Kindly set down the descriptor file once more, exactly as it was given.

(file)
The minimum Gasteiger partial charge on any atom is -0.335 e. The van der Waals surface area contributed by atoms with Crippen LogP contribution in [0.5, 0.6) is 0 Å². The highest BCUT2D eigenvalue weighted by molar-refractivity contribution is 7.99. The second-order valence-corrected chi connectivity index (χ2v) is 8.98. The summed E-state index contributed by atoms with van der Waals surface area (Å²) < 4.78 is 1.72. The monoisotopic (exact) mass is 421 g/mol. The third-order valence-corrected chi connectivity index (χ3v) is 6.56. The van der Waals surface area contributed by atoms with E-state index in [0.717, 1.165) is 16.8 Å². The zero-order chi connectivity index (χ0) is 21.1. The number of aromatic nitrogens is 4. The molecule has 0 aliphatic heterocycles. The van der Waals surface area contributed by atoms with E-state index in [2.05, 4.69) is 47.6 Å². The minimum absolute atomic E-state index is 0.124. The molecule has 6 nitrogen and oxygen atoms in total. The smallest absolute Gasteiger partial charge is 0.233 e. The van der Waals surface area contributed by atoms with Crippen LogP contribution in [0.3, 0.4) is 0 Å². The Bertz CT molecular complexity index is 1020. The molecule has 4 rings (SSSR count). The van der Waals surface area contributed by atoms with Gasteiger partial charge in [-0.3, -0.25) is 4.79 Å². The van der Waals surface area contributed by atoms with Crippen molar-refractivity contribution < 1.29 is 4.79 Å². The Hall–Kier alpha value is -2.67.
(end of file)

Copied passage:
The minimum Gasteiger partial charge on any atom is -0.335 e. The van der Waals surface area contributed by atoms with Crippen LogP contribution in [0.5, 0.6) is 0 Å². The highest BCUT2D eigenvalue weighted by molar-refractivity contribution is 7.99. The second-order valence-corrected chi connectivity index (χ2v) is 8.98. The summed E-state index contributed by atoms with van der Waals surface area (Å²) < 4.78 is 1.72. The monoisotopic (exact) mass is 421 g/mol. The third-order valence-corrected chi connectivity index (χ3v) is 6.56. The van der Waals surface area contributed by atoms with E-state index in [0.717, 1.165) is 16.8 Å². The zero-order chi connectivity index (χ0) is 21.1. The number of aromatic nitrogens is 4. The molecule has 0 aliphatic heterocycles. The van der Waals surface area contributed by atoms with E-state index in [2.05, 4.69) is 47.6 Å². The minimum absolute atomic E-state index is 0.124. The molecule has 6 nitrogen and oxygen atoms in total. The smallest absolute Gasteiger partial charge is 0.233 e. The van der Waals surface area contributed by atoms with Crippen LogP contribution in [0.3, 0.4) is 0 Å². The Bertz CT molecular complexity index is 1020. The molecule has 4 rings (SSSR count). The van der Waals surface area contributed by atoms with Gasteiger partial charge in [-0.3, -0.25) is 4.79 Å². The van der Waals surface area contributed by atoms with Crippen molar-refractivity contribution < 1.29 is 4.79 Å². The Hall–Kier alpha value is -2.67.